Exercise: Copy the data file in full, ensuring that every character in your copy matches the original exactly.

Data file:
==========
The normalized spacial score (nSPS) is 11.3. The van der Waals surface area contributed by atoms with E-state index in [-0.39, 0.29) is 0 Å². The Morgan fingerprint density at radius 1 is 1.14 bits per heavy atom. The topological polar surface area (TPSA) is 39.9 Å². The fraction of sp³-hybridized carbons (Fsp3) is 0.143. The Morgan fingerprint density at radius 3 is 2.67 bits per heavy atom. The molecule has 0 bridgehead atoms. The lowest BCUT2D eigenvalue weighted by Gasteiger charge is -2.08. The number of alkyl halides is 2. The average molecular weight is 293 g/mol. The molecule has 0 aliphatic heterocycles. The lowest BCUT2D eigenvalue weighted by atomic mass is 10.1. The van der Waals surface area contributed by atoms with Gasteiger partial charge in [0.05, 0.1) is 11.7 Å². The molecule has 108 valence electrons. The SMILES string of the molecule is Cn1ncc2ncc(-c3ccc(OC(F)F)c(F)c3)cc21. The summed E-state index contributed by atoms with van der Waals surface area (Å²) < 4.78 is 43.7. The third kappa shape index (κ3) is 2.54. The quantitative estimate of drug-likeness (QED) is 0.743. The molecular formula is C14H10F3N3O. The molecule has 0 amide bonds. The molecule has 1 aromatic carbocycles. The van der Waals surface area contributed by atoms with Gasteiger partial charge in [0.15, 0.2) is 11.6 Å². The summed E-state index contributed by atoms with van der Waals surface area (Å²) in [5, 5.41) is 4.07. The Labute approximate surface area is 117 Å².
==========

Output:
The normalized spacial score (nSPS) is 11.3. The van der Waals surface area contributed by atoms with E-state index in [-0.39, 0.29) is 0 Å². The Morgan fingerprint density at radius 1 is 1.14 bits per heavy atom. The topological polar surface area (TPSA) is 39.9 Å². The fraction of sp³-hybridized carbons (Fsp3) is 0.143. The Morgan fingerprint density at radius 3 is 2.67 bits per heavy atom. The molecule has 0 bridgehead atoms. The lowest BCUT2D eigenvalue weighted by Gasteiger charge is -2.08. The number of alkyl halides is 2. The average molecular weight is 293 g/mol. The molecule has 0 aliphatic heterocycles. The lowest BCUT2D eigenvalue weighted by atomic mass is 10.1. The van der Waals surface area contributed by atoms with Gasteiger partial charge in [0.05, 0.1) is 11.7 Å². The molecule has 108 valence electrons. The SMILES string of the molecule is Cn1ncc2ncc(-c3ccc(OC(F)F)c(F)c3)cc21. The summed E-state index contributed by atoms with van der Waals surface area (Å²) < 4.78 is 43.7. The third kappa shape index (κ3) is 2.54. The quantitative estimate of drug-likeness (QED) is 0.743. The molecular formula is C14H10F3N3O. The molecule has 0 amide bonds. The molecule has 1 aromatic carbocycles. The van der Waals surface area contributed by atoms with Gasteiger partial charge in [0.15, 0.2) is 11.6 Å². The summed E-state index contributed by atoms with van der Waals surface area (Å²) in [5, 5.41) is 4.07. The Labute approximate surface area is 117 Å².